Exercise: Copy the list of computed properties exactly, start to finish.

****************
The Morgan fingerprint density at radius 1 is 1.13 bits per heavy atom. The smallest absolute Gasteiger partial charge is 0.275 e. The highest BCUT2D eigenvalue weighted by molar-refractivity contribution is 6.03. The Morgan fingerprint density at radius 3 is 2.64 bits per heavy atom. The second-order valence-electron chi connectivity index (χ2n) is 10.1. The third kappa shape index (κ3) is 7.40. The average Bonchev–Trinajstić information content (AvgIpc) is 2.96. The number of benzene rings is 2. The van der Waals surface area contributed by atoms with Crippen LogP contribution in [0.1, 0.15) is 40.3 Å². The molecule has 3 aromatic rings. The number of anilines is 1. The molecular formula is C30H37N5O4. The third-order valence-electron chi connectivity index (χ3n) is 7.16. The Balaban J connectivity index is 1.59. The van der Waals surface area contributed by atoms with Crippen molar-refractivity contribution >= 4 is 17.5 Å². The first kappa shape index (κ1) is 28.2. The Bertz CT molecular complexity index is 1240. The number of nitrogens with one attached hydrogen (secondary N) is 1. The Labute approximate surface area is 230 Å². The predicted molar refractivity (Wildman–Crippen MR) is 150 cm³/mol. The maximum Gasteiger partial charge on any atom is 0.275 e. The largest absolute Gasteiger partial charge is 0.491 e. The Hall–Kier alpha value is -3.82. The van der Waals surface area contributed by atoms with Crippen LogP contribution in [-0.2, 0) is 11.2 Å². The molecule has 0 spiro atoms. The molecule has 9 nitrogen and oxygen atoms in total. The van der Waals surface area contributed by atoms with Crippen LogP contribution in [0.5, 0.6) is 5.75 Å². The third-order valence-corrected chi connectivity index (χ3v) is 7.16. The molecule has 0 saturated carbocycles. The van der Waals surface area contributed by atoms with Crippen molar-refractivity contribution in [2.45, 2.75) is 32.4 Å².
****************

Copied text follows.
The Morgan fingerprint density at radius 1 is 1.13 bits per heavy atom. The smallest absolute Gasteiger partial charge is 0.275 e. The highest BCUT2D eigenvalue weighted by molar-refractivity contribution is 6.03. The Morgan fingerprint density at radius 3 is 2.64 bits per heavy atom. The second-order valence-electron chi connectivity index (χ2n) is 10.1. The third kappa shape index (κ3) is 7.40. The average Bonchev–Trinajstić information content (AvgIpc) is 2.96. The number of benzene rings is 2. The van der Waals surface area contributed by atoms with Crippen LogP contribution in [0.1, 0.15) is 40.3 Å². The molecule has 3 aromatic rings. The number of anilines is 1. The molecular formula is C30H37N5O4. The third-order valence-electron chi connectivity index (χ3n) is 7.16. The Balaban J connectivity index is 1.59. The van der Waals surface area contributed by atoms with Crippen molar-refractivity contribution >= 4 is 17.5 Å². The first kappa shape index (κ1) is 28.2. The Bertz CT molecular complexity index is 1240. The number of nitrogens with one attached hydrogen (secondary N) is 1. The Labute approximate surface area is 230 Å². The predicted molar refractivity (Wildman–Crippen MR) is 150 cm³/mol. The maximum Gasteiger partial charge on any atom is 0.275 e. The largest absolute Gasteiger partial charge is 0.491 e. The Hall–Kier alpha value is -3.82. The van der Waals surface area contributed by atoms with Crippen LogP contribution in [-0.2, 0) is 11.2 Å². The molecule has 0 spiro atoms. The molecule has 9 nitrogen and oxygen atoms in total. The van der Waals surface area contributed by atoms with Crippen LogP contribution in [0.5, 0.6) is 5.75 Å². The third-order valence-corrected chi connectivity index (χ3v) is 7.16. The molecule has 0 saturated carbocycles. The van der Waals surface area contributed by atoms with Crippen molar-refractivity contribution in [2.45, 2.75) is 32.4 Å².